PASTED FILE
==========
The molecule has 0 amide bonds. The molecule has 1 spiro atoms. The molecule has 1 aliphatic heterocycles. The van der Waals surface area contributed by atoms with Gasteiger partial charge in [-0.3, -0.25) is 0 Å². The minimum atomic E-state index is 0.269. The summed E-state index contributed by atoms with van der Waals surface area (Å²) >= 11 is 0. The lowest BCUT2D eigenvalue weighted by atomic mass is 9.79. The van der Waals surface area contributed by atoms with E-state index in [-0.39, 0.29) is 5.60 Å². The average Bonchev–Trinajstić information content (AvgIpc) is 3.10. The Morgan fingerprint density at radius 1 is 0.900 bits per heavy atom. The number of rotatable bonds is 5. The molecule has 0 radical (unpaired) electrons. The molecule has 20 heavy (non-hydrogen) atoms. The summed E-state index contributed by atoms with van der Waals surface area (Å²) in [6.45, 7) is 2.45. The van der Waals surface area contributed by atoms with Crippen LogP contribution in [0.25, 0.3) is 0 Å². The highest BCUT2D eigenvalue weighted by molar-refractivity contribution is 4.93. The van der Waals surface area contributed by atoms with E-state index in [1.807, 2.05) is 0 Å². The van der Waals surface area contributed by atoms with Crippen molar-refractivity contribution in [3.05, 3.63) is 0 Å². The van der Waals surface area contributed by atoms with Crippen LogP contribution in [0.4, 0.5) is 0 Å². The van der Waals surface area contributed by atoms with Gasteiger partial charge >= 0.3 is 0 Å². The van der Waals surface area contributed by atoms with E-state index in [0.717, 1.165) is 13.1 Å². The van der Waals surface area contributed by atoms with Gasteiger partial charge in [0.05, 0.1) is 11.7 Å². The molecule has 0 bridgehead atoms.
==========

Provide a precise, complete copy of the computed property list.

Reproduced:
The molecule has 0 amide bonds. The molecule has 1 spiro atoms. The molecule has 1 aliphatic heterocycles. The van der Waals surface area contributed by atoms with Gasteiger partial charge in [-0.3, -0.25) is 0 Å². The minimum atomic E-state index is 0.269. The summed E-state index contributed by atoms with van der Waals surface area (Å²) >= 11 is 0. The lowest BCUT2D eigenvalue weighted by atomic mass is 9.79. The van der Waals surface area contributed by atoms with E-state index in [-0.39, 0.29) is 5.60 Å². The average Bonchev–Trinajstić information content (AvgIpc) is 3.10. The Morgan fingerprint density at radius 1 is 0.900 bits per heavy atom. The number of rotatable bonds is 5. The molecule has 0 radical (unpaired) electrons. The molecule has 20 heavy (non-hydrogen) atoms. The summed E-state index contributed by atoms with van der Waals surface area (Å²) in [6.45, 7) is 2.45. The van der Waals surface area contributed by atoms with Crippen LogP contribution in [0.25, 0.3) is 0 Å². The highest BCUT2D eigenvalue weighted by molar-refractivity contribution is 4.93. The van der Waals surface area contributed by atoms with E-state index in [1.807, 2.05) is 0 Å². The van der Waals surface area contributed by atoms with Crippen molar-refractivity contribution in [3.05, 3.63) is 0 Å². The van der Waals surface area contributed by atoms with Crippen LogP contribution in [0.4, 0.5) is 0 Å². The van der Waals surface area contributed by atoms with Gasteiger partial charge >= 0.3 is 0 Å². The van der Waals surface area contributed by atoms with E-state index in [0.717, 1.165) is 13.1 Å². The van der Waals surface area contributed by atoms with Gasteiger partial charge in [0.05, 0.1) is 11.7 Å². The molecule has 0 bridgehead atoms.